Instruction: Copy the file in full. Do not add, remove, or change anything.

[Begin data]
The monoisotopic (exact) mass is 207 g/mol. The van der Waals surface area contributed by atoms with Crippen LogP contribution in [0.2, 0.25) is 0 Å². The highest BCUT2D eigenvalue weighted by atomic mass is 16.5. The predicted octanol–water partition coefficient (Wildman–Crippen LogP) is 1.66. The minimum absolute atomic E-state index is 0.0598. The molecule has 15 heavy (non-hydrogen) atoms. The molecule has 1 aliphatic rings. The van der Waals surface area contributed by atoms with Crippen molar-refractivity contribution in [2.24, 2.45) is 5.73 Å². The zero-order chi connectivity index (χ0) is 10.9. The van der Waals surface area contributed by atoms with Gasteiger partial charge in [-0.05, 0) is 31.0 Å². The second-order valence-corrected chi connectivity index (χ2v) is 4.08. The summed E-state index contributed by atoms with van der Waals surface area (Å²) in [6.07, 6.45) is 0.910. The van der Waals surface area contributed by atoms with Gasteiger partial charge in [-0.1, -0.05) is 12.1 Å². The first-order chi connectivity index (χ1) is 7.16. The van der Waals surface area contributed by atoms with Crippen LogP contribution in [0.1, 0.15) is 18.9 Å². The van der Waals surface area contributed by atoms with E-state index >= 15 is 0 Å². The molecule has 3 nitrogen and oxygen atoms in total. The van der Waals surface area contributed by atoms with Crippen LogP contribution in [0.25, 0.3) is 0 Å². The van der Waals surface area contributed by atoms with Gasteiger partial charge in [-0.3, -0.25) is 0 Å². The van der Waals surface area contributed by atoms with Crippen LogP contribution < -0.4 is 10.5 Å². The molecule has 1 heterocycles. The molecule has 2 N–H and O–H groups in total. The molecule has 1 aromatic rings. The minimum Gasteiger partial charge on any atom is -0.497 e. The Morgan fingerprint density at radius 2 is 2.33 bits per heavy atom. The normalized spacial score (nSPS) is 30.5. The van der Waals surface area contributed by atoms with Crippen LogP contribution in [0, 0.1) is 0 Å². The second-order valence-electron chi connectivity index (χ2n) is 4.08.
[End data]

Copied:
The monoisotopic (exact) mass is 207 g/mol. The van der Waals surface area contributed by atoms with Crippen LogP contribution in [0.2, 0.25) is 0 Å². The highest BCUT2D eigenvalue weighted by atomic mass is 16.5. The predicted octanol–water partition coefficient (Wildman–Crippen LogP) is 1.66. The minimum absolute atomic E-state index is 0.0598. The molecule has 15 heavy (non-hydrogen) atoms. The molecule has 1 aliphatic rings. The van der Waals surface area contributed by atoms with Crippen molar-refractivity contribution in [2.24, 2.45) is 5.73 Å². The zero-order chi connectivity index (χ0) is 10.9. The van der Waals surface area contributed by atoms with Gasteiger partial charge in [-0.05, 0) is 31.0 Å². The second-order valence-corrected chi connectivity index (χ2v) is 4.08. The summed E-state index contributed by atoms with van der Waals surface area (Å²) in [6.07, 6.45) is 0.910. The van der Waals surface area contributed by atoms with Gasteiger partial charge in [-0.1, -0.05) is 12.1 Å². The first-order chi connectivity index (χ1) is 7.16. The van der Waals surface area contributed by atoms with Crippen LogP contribution in [0.1, 0.15) is 18.9 Å². The van der Waals surface area contributed by atoms with E-state index >= 15 is 0 Å². The molecule has 3 nitrogen and oxygen atoms in total. The van der Waals surface area contributed by atoms with Crippen LogP contribution in [0.25, 0.3) is 0 Å². The van der Waals surface area contributed by atoms with Gasteiger partial charge in [-0.3, -0.25) is 0 Å². The van der Waals surface area contributed by atoms with Crippen LogP contribution < -0.4 is 10.5 Å². The molecule has 1 heterocycles. The molecule has 2 N–H and O–H groups in total. The molecule has 1 aromatic rings. The minimum Gasteiger partial charge on any atom is -0.497 e. The Morgan fingerprint density at radius 2 is 2.33 bits per heavy atom. The normalized spacial score (nSPS) is 30.5. The van der Waals surface area contributed by atoms with Crippen LogP contribution in [0, 0.1) is 0 Å². The second-order valence-electron chi connectivity index (χ2n) is 4.08.